5th February 2014
Brahnk-brahnk, hu-hu-hu, ack-ack-ack, chacala-chacala, myrgyllllllllll, cheep-cheep, wak-wak, nak-nak-nak…
Lying in hammocks suspended a couple of feet above the jungle floor, an incessant cacophony of noise swirls in our ears. In the absence of light, pitch darkness provides the rainforest’s backdrop for a nocturnal symphony. The sounds of thousands of species calling, warring, nest-building, mimicking , hunting, singing. Life has never sounded this alive.
Dawn had barely broken by the time we reached basecamp. A morning briefing in the bamboo hut that overlooks a rushing turquoise river sets the agenda: radio communications, mock casualty evacuation, first aid tutorials, jungle skills. By the end of this weekend our project managers will not only be able to survive in the jungle but live in harmony with it.
The importance of risk assessment
On expedition, risk assessment is a constant consideration for project managers when they are leading their team of venturers (young volunteers). Raleigh has a code of conduct to ensure the safety of everyone on expedition but as parts of the expedition will take place in unpredictable areas, project managers need to be well-drilled in time-tested Raleigh procedures such as casualty evacuation, safe river crossing, and swim area assessment.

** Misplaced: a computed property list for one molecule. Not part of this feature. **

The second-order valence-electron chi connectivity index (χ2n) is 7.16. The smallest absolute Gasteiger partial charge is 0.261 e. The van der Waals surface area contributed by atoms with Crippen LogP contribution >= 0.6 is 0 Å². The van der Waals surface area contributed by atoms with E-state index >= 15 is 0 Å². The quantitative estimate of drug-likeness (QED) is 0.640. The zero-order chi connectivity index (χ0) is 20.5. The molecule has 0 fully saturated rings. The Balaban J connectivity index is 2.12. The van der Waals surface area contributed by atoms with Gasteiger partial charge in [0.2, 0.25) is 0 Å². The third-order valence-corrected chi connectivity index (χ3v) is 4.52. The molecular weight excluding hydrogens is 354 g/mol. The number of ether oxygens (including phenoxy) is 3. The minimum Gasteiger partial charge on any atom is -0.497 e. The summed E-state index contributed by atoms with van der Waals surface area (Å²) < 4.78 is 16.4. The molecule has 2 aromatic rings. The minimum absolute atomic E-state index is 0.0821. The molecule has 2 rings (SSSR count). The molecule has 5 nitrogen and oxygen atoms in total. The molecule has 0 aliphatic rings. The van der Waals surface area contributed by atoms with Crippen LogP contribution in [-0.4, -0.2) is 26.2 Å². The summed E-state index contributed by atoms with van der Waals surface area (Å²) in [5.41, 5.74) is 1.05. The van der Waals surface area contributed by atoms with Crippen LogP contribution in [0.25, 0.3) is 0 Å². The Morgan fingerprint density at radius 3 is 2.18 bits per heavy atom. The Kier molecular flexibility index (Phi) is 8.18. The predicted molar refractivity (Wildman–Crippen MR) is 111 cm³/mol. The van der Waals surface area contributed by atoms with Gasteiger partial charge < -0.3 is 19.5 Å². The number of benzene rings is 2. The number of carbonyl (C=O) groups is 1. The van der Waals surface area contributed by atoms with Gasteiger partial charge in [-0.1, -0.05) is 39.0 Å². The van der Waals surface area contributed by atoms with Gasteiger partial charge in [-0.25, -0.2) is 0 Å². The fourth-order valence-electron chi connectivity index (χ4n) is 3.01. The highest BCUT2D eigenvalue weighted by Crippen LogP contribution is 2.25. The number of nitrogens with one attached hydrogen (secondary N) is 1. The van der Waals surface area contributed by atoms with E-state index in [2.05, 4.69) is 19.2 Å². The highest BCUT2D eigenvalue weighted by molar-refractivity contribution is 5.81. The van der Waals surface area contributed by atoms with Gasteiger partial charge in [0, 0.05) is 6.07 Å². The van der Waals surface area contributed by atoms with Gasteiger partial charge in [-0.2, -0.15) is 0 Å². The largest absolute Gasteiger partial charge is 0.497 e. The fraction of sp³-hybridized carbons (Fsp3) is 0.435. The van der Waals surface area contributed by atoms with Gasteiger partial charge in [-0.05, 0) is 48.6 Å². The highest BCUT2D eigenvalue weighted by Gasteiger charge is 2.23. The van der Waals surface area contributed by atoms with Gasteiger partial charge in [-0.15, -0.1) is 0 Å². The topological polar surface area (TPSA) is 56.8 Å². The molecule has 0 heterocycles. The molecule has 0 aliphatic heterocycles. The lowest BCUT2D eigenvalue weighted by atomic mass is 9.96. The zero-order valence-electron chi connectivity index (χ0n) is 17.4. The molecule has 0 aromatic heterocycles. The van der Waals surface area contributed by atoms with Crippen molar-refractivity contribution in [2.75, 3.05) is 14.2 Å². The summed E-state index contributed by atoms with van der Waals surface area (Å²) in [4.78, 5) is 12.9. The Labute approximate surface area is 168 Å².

Life’s a jungle
Local trek guides were on site to give a rundown on the key aspects of jungle living. From these guides who have spent years exploring Borneo’s rainforests the project managers learned how to use a parang (a Bornean version of a machete); and how to assemble a ‘basher’ – this is a jungle ‘bed' which consists of a tarpaulin, a hammock and mosquito net. A basher is hung up between two trees and supported by rope, bamboo and canvas straps. After a hard day’s trekking the quality of your basher bed dictates the quality of your sleep.
Later we trekked into the jungle and set up camp. As night descended, the trek guides bestowed some fire-side wisdom on how to respect the jungle and the wildlife that reside it . They also spoke about the ancient jungle spirits and most importantly how to keep on the right side of them.
‘Necessity is the mother of all invention’ and never has this wisdom been borne truer in the art of jungle cooking. Rations are meagre and ingredients are basic but meals of epic imagination have been created on expedition: lasagne made with crackers, paella made with chicken luncheon meat. Raleigh jungle cooking is half Ready, Steady, Cook and half the miracle of fishes and loaves. As they say on expedition: ‘old bread is not hard. No bread, that is hard.’
Trangia - a portable cooking stove. The entire packaged stove, including pots, is about the same size as standard camp cooking pot. Volunteers will be primarily using these on treks to prepare grub.
Malam yang baik - good-night from Borneo base camp!